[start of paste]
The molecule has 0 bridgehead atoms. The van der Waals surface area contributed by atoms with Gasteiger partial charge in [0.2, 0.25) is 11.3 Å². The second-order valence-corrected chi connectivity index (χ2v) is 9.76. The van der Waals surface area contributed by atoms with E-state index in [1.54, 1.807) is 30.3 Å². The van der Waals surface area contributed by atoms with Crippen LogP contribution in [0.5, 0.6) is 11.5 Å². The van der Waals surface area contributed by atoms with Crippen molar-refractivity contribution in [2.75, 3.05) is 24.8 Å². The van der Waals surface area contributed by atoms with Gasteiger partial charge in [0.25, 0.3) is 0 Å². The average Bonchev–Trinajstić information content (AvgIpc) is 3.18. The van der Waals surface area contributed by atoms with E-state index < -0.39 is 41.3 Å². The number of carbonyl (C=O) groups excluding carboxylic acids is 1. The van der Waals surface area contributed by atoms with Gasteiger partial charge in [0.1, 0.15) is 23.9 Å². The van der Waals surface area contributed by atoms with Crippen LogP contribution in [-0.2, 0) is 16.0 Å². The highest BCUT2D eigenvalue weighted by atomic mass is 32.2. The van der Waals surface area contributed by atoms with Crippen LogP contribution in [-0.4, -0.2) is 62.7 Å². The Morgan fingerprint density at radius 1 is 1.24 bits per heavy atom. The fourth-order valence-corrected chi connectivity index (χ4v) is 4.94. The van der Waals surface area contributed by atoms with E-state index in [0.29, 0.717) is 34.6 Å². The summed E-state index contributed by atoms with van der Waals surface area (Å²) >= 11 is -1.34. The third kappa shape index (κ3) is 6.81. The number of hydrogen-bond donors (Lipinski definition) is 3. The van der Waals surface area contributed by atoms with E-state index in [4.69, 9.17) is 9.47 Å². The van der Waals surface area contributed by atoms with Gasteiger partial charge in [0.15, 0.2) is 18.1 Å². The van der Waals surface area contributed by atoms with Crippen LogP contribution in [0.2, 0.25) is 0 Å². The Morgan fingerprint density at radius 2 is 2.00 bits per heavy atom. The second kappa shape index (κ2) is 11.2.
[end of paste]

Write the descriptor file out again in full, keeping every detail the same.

The molecule has 0 bridgehead atoms. The van der Waals surface area contributed by atoms with Gasteiger partial charge in [0.2, 0.25) is 11.3 Å². The second-order valence-corrected chi connectivity index (χ2v) is 9.76. The van der Waals surface area contributed by atoms with E-state index in [1.54, 1.807) is 30.3 Å². The van der Waals surface area contributed by atoms with Crippen LogP contribution in [0.5, 0.6) is 11.5 Å². The van der Waals surface area contributed by atoms with Crippen molar-refractivity contribution in [2.75, 3.05) is 24.8 Å². The van der Waals surface area contributed by atoms with Gasteiger partial charge in [0.25, 0.3) is 0 Å². The average Bonchev–Trinajstić information content (AvgIpc) is 3.18. The van der Waals surface area contributed by atoms with E-state index < -0.39 is 41.3 Å². The number of carbonyl (C=O) groups excluding carboxylic acids is 1. The van der Waals surface area contributed by atoms with Gasteiger partial charge in [0.1, 0.15) is 23.9 Å². The van der Waals surface area contributed by atoms with Crippen LogP contribution in [-0.2, 0) is 16.0 Å². The highest BCUT2D eigenvalue weighted by atomic mass is 32.2. The van der Waals surface area contributed by atoms with Crippen LogP contribution in [-0.4, -0.2) is 62.7 Å². The Morgan fingerprint density at radius 1 is 1.24 bits per heavy atom. The fourth-order valence-corrected chi connectivity index (χ4v) is 4.94. The van der Waals surface area contributed by atoms with E-state index in [0.29, 0.717) is 34.6 Å². The summed E-state index contributed by atoms with van der Waals surface area (Å²) >= 11 is -1.34. The third kappa shape index (κ3) is 6.81. The number of hydrogen-bond donors (Lipinski definition) is 3. The van der Waals surface area contributed by atoms with E-state index in [4.69, 9.17) is 9.47 Å². The van der Waals surface area contributed by atoms with Gasteiger partial charge in [0.15, 0.2) is 18.1 Å². The van der Waals surface area contributed by atoms with Crippen LogP contribution in [0.2, 0.25) is 0 Å². The Morgan fingerprint density at radius 2 is 2.00 bits per heavy atom. The second kappa shape index (κ2) is 11.2.